1. Corey Kluber
It’s time for Michael Wacha to pass his Rays torch on to a new thorn in the Yankees’ side.
What’s that? Wacha’s staying in the division, too? He’s simply going to the Red Sox? Joy.
I know it’s reductive at this point to shrug in the general direction of the Rays’ underwhelming pitching moves and simply say, “Eh, it’ll work out,” but you know what? It usually does! And mostly against the Bombers.
Wacha was otherwise a disaster last season (5.05 ERA after a 6.62 mark with the Mets the year prior), but against New York? 1.66 ERA and 25 Ks in 21.2 innings pitched, which sounds like a “small sample size,” but is actually relatively significant compared to his overall body of work last year (124.2 innings in total, about 1/6 of his season!).
We wish him well in Boston — well, no we don’t, but we’re going to get his absolute best, regardless of what we wish. Now, it’s time to turn that Incensed Wacha Energy on Corey Kluber.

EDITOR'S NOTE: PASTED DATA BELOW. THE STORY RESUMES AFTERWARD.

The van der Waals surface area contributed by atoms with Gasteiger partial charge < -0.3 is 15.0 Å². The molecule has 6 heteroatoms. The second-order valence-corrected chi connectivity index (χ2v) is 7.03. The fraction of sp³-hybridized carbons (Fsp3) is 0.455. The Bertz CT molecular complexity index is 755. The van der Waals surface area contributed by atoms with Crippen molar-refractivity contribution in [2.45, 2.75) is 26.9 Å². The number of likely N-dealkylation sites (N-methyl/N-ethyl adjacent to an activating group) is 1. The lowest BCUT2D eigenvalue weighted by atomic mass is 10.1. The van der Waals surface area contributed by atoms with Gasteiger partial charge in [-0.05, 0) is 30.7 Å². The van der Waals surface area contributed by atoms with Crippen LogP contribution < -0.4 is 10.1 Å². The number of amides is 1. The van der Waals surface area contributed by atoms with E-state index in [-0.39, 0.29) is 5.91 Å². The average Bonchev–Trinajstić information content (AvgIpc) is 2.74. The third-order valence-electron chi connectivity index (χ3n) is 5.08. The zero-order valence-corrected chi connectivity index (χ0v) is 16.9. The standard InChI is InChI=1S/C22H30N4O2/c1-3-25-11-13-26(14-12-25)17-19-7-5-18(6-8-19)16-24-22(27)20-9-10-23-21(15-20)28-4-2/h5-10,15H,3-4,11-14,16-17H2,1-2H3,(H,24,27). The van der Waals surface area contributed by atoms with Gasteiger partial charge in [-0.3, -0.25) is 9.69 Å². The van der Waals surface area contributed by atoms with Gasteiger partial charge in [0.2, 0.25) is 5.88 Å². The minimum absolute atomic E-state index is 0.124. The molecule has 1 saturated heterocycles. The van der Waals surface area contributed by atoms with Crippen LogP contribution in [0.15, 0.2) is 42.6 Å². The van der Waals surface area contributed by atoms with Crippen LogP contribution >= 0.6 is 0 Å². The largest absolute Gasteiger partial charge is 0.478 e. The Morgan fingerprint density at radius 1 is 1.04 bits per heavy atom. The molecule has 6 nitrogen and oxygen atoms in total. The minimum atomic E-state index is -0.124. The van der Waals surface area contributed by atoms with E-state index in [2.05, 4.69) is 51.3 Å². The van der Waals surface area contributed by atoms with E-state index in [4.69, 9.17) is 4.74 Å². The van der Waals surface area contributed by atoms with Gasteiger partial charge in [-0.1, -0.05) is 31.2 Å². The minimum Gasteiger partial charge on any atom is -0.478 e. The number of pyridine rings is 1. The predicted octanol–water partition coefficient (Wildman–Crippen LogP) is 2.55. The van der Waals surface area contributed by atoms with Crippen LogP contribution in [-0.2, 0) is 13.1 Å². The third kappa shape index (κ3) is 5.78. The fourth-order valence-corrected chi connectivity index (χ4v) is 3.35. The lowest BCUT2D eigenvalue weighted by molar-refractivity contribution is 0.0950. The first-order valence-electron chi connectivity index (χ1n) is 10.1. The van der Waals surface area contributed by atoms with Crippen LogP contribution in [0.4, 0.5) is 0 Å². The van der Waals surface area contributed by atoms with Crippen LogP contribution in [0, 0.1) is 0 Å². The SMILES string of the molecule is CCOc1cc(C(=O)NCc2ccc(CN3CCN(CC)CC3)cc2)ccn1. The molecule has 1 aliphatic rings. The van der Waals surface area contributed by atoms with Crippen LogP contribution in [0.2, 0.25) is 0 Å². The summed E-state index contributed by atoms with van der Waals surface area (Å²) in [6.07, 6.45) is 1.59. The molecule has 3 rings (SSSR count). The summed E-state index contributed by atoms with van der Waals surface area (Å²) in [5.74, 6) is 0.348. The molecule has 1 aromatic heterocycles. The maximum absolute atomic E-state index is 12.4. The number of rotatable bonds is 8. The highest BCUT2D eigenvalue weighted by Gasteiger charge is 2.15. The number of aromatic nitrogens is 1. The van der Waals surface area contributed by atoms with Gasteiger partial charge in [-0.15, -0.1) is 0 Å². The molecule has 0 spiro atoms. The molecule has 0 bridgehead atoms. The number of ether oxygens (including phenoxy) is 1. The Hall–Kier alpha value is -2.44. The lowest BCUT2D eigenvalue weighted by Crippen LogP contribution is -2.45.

Outside of a brief stretch of relevance in May capped by a no-hitter against the Texas Rangers, Kluber did not look like his old self. He didn’t provide much length; he was typically good for four innings and two or three earned runs per start. He was prone to a one-inning implosion. He was rarely even on the mound. It was the kind of calculated and expensive risk the Yankees are supposed to be able to absorb, except then they spent a good deal of the rest of the offseason crying about how his cost was un-absorbable. Oops!
Now, he’s a Ray. We have no reason to believe he’s healthy and will make any sort of return to relevance other than the preceding sentence. I’ll write it again. He’s a Ray.
If he were a Twin, we wouldn’t be predicting this whatsoever, nor a White Sox, Guardian, or Tiger. Since he’s wearing that damn TB, he’ll be dynamite AND available. And you all knew it as soon as the news broke, too.